With twice as many entries as the first round, Round 2 of the On Think Tanks Data Visualisation Competition has proved to be a highly competitive one! The public voting narrowed down the field to the top five visualisations, and the last week has been spent with the judges going back and forth on who should win this round. But the decision has been made, and the winner is...
The team at Budapest Institute for Policy Analysis in Hungary will be receiving US$500 and will be entered into the final round.
Also joining this visualisation in the final will be the CIEP Tax Simulator and Political Clientelism, Wasting Our Money. The final round will take place in January 2014 following Round 3, which opens for new entries tomorrow and will be open until 20 November 2013. The final round will comprise of ten entries -- the three finalists from each round plus one wild card entry selected by the Think Tank Fund, who sponsors this competition. In that final round, the first prize overall is US$2,000 in cash plus up to $5,000 to attend a relevant conference or training. Second prize overall is US$1,000 in cash, and third prize overall is US$500. So keep those data visualisations coming!
We'd also like to congratulate the other two in the top five after the public voting for a well fought competition: the 2013 Universe of Public Expenditure and the Balance between Governance and Participation. The competition judges have always been clear that having a strong visualisation is not enough -- it must also be able to reach a wider audience -- which is why we have chosen only to consider those top five entries.
Having said that, many thanks to the other five entries for submitting some very compelling visualisations: PMRC – Sparking debate, CenaZaMonopol.sk, Kodupilt, Chile: Territorial inequalities, and Kenyan National Debt: Is it sustainable?. They should serve as good ideas and reference points for others looking to develop data visualisations.
We're sure the judges of every competition say it was a tough decision -- but this round particularly was for us. In the blind ranking the five judges managed to diverge seriously in their opinions. One entry even managed not to have a mode (i.e. every single judge gave it a different rank!). I don't think there could be any clearer of an indication that the judges were deeply conflicted.
However, in addition to a simple ranking, the judges also independently rated each visualisation against a number of criteria, like aesthetics, technicality and clearness of policy implication. Our Money simply performed the best across the various categories.
One of the judges noted: 'It does exactly what a visualisation should -- makes the data instantly understandable. Is the defense budget bigger than the welfare budget? You can tell immediately. Has the budget grown or shrunk since 1996? You can tell immediately.'
Probably the biggest mark against the visualisation was its lack of originality. It was seen by the judges as being very similar in style to the budget representation done by the Guardian Data Blog. It was also highly reminiscent of the Open Knowledge Foundation's Open Spending Initiative (those of you in the UK might be particularly interested in Where does my money go? which is also based on the Open Spending platform). However, the judges ultimately agreed that originality does not trump execution. And in the case of Our Money, the visualisation was very well executed. Everything was kept to scale, and the context provided by the comparisons at the bottom of the visualisation helped put the Hungarian budget into context. Did you know that the Research and Development budget for Hungary is about equal to the cost of Will and Kate's wedding? Well, now you do.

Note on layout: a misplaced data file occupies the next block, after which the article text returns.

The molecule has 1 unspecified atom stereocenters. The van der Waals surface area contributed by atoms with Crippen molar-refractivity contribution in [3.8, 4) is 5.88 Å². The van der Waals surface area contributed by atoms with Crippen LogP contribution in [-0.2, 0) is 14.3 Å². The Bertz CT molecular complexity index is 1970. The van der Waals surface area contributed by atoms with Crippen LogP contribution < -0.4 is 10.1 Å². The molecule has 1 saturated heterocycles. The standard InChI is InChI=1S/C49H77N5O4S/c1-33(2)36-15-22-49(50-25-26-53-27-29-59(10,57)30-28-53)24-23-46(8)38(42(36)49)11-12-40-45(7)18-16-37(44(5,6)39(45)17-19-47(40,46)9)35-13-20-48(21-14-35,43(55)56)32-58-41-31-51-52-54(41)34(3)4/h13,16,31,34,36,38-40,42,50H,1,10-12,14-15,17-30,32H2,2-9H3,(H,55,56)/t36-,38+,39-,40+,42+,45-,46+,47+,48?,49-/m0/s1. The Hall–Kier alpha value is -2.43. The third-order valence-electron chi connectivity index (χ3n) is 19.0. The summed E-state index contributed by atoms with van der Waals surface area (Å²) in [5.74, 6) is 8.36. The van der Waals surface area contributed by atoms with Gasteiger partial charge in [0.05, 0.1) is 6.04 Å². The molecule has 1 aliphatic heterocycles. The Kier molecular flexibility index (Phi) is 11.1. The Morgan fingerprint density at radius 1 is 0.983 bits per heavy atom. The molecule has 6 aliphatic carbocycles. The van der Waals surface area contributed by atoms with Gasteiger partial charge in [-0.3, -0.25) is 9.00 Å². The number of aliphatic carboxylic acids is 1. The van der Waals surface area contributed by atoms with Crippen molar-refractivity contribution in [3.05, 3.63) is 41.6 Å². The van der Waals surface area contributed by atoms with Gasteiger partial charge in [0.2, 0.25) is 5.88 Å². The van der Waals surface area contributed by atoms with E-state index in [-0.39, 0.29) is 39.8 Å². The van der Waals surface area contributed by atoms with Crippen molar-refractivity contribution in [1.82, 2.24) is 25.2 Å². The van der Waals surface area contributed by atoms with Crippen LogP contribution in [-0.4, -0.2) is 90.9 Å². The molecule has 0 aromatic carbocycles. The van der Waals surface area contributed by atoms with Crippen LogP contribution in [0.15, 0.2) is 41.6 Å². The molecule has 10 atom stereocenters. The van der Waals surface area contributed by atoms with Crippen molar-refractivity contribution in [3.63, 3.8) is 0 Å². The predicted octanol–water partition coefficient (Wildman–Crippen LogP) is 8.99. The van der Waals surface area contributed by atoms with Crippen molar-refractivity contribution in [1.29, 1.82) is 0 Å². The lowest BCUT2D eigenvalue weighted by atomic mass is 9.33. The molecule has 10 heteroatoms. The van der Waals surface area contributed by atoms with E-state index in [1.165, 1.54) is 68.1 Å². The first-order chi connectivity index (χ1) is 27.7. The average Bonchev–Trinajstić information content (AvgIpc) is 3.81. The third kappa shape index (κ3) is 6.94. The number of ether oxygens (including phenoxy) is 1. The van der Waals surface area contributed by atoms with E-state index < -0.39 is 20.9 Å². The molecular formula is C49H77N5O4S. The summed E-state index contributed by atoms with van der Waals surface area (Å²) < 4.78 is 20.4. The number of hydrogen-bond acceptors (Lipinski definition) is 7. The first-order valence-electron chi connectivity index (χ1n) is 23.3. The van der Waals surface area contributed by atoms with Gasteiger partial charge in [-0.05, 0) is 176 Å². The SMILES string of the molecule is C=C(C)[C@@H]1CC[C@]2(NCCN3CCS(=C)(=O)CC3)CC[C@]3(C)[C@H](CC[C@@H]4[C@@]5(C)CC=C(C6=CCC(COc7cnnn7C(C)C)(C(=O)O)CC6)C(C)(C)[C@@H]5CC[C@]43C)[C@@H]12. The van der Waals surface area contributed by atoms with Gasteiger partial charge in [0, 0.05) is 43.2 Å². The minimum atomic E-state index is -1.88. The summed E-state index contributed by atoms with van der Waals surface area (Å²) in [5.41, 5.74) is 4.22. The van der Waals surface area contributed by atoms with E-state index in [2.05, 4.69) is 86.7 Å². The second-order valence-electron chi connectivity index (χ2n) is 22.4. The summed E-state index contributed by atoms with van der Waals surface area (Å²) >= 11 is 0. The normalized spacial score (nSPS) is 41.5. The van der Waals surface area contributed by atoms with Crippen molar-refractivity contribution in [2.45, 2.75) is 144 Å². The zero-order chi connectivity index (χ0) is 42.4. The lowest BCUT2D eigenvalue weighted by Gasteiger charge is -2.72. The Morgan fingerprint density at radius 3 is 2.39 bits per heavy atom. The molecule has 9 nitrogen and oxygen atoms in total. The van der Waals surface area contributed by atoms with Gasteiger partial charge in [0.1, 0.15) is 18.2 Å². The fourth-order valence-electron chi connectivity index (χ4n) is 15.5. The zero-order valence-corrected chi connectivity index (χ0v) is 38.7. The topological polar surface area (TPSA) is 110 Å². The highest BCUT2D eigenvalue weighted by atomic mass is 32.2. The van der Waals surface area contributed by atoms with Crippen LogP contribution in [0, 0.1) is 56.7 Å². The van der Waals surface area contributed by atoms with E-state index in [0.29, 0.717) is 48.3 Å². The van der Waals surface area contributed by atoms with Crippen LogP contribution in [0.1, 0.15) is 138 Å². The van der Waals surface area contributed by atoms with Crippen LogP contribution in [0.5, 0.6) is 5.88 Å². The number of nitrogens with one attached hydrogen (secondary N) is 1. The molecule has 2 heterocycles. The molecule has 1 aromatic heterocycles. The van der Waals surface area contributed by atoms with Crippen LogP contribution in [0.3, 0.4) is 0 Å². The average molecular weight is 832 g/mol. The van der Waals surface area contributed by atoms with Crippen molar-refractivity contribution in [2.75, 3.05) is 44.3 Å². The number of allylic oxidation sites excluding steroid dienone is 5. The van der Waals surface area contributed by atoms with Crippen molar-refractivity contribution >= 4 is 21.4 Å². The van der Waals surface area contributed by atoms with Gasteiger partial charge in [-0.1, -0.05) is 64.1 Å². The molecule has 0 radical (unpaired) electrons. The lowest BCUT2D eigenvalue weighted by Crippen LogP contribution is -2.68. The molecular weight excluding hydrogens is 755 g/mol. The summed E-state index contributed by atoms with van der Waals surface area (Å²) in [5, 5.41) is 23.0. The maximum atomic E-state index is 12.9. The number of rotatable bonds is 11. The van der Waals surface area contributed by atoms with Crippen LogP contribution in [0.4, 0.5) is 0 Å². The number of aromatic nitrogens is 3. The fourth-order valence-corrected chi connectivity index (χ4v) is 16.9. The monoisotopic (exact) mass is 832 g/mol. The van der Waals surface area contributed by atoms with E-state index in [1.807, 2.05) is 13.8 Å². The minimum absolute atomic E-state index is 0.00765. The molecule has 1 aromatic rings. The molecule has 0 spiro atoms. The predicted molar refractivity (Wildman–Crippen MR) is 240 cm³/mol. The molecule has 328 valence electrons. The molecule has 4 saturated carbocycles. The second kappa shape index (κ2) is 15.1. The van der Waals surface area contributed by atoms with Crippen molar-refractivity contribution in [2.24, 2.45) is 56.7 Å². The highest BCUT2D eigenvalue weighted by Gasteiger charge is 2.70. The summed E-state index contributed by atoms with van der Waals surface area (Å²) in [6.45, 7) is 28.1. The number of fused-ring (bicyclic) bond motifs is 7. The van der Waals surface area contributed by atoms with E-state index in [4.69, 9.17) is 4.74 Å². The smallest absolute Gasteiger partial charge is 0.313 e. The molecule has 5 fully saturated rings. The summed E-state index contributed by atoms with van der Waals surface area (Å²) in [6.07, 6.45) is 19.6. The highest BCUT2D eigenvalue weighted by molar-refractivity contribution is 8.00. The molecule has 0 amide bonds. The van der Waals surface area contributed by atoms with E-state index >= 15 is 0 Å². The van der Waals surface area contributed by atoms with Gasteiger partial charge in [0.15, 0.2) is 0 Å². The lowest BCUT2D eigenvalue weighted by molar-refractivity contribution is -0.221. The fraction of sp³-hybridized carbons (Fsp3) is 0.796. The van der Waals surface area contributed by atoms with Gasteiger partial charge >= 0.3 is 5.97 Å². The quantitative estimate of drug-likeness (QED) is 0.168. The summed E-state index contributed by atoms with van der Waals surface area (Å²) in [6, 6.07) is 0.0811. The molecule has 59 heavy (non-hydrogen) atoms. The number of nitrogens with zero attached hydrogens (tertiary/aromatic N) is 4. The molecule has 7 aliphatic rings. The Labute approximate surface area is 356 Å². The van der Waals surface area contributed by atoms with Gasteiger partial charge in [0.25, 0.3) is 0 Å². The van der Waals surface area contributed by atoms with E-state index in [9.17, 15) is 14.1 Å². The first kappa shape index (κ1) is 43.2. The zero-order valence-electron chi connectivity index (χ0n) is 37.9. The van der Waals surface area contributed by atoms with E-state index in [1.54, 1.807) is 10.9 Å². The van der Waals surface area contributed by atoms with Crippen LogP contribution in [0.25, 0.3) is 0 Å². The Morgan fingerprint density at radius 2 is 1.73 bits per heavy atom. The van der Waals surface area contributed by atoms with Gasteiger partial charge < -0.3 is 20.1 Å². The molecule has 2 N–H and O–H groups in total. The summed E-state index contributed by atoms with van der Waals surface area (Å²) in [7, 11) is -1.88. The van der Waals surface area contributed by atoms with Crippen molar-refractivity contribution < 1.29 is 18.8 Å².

As another of the judges put it, using a familiar format actually 'makes it easier to compare across countries'. And indeed, the same could be said of the other budget-oriented visualisation, the 2013 Universe of Public Expenditures, which is a localised version of a similar project done in the US called 'Death and Taxes'.
The other two finalists were more technologically advanced, and the judges really appreciated their interactivity. At the same time, one of the reasons that they didn't end up in pole position is that it is important to strike an appropriate balance between technicality and usability. We thought, for example, that the CIEP Tax Simulator was a fascinating and very useful tool to a very educated audience and to decision makers. However, it required an explanation for how to use it, which somewhat detracts from the visualisation's stated objective of having 'Public Finances in Mexico to be understood and discussed by everyone and no longer an issue only for specialists and some public officials'.
For Political Clientelism, Wasting Our Money, we appreciated the unique approach, and also found it to be a very data rich visualisation. It contained a lot of information in a very compact space.
So 10 great entries in Round 2. We look forward to what Round 3 may bring! So do remember, Round 3 opens for new entries tomorrow and will be open until 20 November 2013.